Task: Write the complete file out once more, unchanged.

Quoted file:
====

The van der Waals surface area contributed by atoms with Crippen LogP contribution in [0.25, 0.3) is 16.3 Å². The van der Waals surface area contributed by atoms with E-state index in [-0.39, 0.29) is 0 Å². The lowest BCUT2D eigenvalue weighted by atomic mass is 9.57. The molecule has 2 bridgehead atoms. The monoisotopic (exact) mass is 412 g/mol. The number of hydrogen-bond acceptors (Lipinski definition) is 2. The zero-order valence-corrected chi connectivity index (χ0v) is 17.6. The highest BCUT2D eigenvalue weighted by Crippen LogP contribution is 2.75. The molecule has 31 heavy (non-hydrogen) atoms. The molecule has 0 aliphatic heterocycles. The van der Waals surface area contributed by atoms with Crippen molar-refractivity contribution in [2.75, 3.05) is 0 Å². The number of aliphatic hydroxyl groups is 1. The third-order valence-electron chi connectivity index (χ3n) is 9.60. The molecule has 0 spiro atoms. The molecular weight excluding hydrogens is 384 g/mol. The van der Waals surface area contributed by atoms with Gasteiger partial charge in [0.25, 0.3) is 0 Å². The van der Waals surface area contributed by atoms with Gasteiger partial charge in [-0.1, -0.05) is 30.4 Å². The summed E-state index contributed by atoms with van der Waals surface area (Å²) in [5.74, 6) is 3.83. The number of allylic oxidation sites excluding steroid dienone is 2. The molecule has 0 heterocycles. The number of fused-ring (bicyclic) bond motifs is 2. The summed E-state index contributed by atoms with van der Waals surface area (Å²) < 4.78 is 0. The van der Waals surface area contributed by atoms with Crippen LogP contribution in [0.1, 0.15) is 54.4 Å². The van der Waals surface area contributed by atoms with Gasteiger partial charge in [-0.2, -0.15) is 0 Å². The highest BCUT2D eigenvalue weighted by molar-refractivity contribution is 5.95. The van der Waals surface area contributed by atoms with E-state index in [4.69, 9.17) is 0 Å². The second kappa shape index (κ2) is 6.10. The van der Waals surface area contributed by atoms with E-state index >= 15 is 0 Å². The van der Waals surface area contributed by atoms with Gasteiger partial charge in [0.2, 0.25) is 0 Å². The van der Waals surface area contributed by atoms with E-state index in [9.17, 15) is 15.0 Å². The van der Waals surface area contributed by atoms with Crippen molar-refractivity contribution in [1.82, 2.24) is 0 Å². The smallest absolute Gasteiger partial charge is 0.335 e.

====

The van der Waals surface area contributed by atoms with Crippen LogP contribution in [0.25, 0.3) is 16.3 Å². The van der Waals surface area contributed by atoms with E-state index in [-0.39, 0.29) is 0 Å². The lowest BCUT2D eigenvalue weighted by atomic mass is 9.57. The molecule has 2 bridgehead atoms. The monoisotopic (exact) mass is 412 g/mol. The number of hydrogen-bond acceptors (Lipinski definition) is 2. The zero-order valence-corrected chi connectivity index (χ0v) is 17.6. The highest BCUT2D eigenvalue weighted by Crippen LogP contribution is 2.75. The molecule has 31 heavy (non-hydrogen) atoms. The molecule has 0 aliphatic heterocycles. The van der Waals surface area contributed by atoms with Crippen molar-refractivity contribution in [2.75, 3.05) is 0 Å². The number of aliphatic hydroxyl groups is 1. The third-order valence-electron chi connectivity index (χ3n) is 9.60. The molecule has 0 spiro atoms. The molecular weight excluding hydrogens is 384 g/mol. The van der Waals surface area contributed by atoms with Gasteiger partial charge in [0.25, 0.3) is 0 Å². The van der Waals surface area contributed by atoms with Gasteiger partial charge in [-0.1, -0.05) is 30.4 Å². The summed E-state index contributed by atoms with van der Waals surface area (Å²) in [5.74, 6) is 3.83. The number of allylic oxidation sites excluding steroid dienone is 2. The molecule has 0 heterocycles. The number of fused-ring (bicyclic) bond motifs is 2. The summed E-state index contributed by atoms with van der Waals surface area (Å²) < 4.78 is 0. The van der Waals surface area contributed by atoms with Crippen LogP contribution in [0.1, 0.15) is 54.4 Å². The van der Waals surface area contributed by atoms with Gasteiger partial charge in [-0.2, -0.15) is 0 Å². The highest BCUT2D eigenvalue weighted by molar-refractivity contribution is 5.95. The van der Waals surface area contributed by atoms with E-state index in [4.69, 9.17) is 0 Å². The second kappa shape index (κ2) is 6.10. The van der Waals surface area contributed by atoms with E-state index >= 15 is 0 Å². The van der Waals surface area contributed by atoms with Gasteiger partial charge in [0.2, 0.25) is 0 Å². The van der Waals surface area contributed by atoms with E-state index in [9.17, 15) is 15.0 Å². The van der Waals surface area contributed by atoms with Crippen molar-refractivity contribution in [1.82, 2.24) is 0 Å². The smallest absolute Gasteiger partial charge is 0.335 e.